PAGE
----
After the release of some of our libraries, such as Symbiosis, MongoUnit and CSV Policy, we are proud to announce our newest open source project: Json Serializer. The Json Serializer–as the name suggests–serializes content in JSON format. It is a very simple concept, but very useful in some cases.
Our tech team uses a process similar to the Github Flow, whereby all changes are pushed to the main branch of a repo by way of Github pull requests. We use this internally, but it is also the most common mechanism for open source projects to get community contributions on Github. We think it’s a great way to encourage code reviews and incremental improvements prior to going into a main production pushable branch, however it’s not without its pain points.
While experimenting with Node.js for a coding game we are working on called Node Defender1 for the Ultimate Developer Conference, many asynchronous problems arose that we were unaccustomed to dealing with since we are primarily a PHP shop (read: synchronous). The examples covered in this post are specific to MongoDB, but the essence can be applied to any asynchronous process.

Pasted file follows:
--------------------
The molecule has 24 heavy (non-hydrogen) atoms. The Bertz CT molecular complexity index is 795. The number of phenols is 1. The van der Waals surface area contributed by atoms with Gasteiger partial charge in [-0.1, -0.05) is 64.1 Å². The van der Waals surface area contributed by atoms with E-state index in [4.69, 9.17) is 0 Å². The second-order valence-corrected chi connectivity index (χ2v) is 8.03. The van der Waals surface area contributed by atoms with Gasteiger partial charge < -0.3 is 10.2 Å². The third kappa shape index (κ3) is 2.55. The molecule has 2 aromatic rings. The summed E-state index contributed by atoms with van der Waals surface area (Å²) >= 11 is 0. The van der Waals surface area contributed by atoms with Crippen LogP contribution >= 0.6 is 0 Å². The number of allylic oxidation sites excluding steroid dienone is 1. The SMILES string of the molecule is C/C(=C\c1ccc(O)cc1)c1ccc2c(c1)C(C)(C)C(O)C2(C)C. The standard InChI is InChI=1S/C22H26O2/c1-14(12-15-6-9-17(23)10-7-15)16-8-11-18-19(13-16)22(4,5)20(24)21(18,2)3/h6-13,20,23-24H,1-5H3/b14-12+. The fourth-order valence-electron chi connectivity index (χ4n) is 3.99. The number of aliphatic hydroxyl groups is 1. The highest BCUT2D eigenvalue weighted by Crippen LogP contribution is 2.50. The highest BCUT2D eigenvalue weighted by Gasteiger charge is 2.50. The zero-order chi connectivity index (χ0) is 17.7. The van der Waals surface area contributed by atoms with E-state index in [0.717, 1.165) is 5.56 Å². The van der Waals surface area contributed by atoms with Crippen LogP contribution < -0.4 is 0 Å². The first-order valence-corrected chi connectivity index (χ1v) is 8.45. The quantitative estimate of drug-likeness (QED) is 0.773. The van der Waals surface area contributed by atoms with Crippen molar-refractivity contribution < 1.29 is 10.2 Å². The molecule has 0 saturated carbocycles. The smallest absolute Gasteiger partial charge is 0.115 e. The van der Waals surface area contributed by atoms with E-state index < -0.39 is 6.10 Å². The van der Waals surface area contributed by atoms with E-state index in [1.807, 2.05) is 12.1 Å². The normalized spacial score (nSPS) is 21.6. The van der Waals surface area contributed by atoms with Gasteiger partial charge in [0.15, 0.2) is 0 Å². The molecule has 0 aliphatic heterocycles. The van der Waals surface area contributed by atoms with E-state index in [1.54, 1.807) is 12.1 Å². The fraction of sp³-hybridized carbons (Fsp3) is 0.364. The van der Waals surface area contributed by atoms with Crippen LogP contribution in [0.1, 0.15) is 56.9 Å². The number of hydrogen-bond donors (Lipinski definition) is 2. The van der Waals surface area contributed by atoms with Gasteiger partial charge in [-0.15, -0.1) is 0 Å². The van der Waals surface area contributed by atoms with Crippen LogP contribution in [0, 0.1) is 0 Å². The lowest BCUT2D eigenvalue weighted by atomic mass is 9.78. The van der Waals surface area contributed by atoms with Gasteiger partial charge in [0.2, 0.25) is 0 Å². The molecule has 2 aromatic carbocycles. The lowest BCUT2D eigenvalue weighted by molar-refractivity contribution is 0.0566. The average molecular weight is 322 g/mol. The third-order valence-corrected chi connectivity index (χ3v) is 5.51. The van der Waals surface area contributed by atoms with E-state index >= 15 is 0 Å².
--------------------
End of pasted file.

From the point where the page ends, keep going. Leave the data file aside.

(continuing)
A while back we open sourced Mongounit, a PHPUnit extension for testing models utilizing mongodb. One key issue that we’ve discovered as we incorporate MongoDB into more of our data models is that extending Mongounit’s TestCase class limits that unit test towards Mongo only as the datasource. Since only a portion of our data is in Mongo while the remaining is in MySQL, limiting a test case to work with one datasource or another is too limiting.